Few current guidelines describing the optimal treatment of cUTI and AP are available, and the role of levofloxacin in comparison to alternate antimicrobials (including other fluoroquinolones) in the management of these conditions must be further defined. The objective of this review is to provide a summary of the clinical efficacy and safety of levofloxacin in the treatment of cUTI and AP.
The PubMed search engine was used to query the National Library of Medicine database using the following search terms: “fluoroquinolone,” “levofloxacin,” “complicated urinary tract infection,” “complicated UTI,” “cystitis,” “pyelonephritis,” “urinary tract infection,” and “UTI.” This query was also limited to English-language publications. The search criteria were chosen to maximize the sensitivity of the search. The same search criteria were used to query the Cochrane Database of Clinical Trials and the Clinical Trials.gov database. We included all English-language publications of either randomized controlled trials or analytical observational studies of the efficacy of levofloxacin in treating cUTI and/or AP that were published before February 1, 2008. We excluded studies performed in pediatric patients or that included no comparator group. For each publication, the authors’ definition of cUTI and AP were used. The citations of all included publications were also considered for inclusion in this review. All publications were assessed for potential duplication of reported data.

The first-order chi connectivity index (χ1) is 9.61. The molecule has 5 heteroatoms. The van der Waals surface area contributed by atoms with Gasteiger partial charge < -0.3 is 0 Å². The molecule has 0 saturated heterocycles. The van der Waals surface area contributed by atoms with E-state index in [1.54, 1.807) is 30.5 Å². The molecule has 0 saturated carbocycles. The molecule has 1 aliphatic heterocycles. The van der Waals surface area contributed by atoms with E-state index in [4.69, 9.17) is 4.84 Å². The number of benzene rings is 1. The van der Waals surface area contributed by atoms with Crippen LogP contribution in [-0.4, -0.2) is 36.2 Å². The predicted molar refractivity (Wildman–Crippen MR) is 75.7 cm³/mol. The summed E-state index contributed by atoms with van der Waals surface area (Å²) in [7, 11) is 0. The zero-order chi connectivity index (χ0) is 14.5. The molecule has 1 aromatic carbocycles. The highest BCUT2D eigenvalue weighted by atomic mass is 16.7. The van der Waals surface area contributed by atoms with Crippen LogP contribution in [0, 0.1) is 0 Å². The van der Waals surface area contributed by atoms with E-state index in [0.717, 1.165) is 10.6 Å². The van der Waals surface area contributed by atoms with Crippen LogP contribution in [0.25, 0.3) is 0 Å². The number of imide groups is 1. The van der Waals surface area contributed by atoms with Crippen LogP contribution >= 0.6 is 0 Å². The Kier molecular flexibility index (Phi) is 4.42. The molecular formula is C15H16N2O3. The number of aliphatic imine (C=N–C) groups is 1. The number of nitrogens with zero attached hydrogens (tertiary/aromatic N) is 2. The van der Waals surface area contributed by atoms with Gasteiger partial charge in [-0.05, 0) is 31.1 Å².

For each of the included publications, two authors extracted data on the study design and methods, the definitions of key variables (cUTI, AP, microbiologic eradication, and clinical cure), timing of outcome assessments, efficacy and safety results, infecting pathogens, and the presence and/or development of antibiotic resistance.Comparing Levofloxacin And Ofloxacin Health Essay. Data extraction was conducted in this manner so as to evaluate not only the safety and efficacy but also the generalizability of the studies to general practice.
The PubMed query yielded 385 publications. Of these, five publications met the inclusion and exclusion criteria. However, one of these publications reported the findings of a subset of patients (those with AP) and these data were also subsequently published with the results of the full trial (Klausner et al 2007; Peterson et al 2008). Thus, only the latter publication was included in this review (Peterson et al 2008). Of the publications that were excluded, 86% were excluded because they were not human subjects-based research (including, for example, systematic reviews), did not include levofloxacin as a study drug, or were not evaluating therapies for cUTI or AP.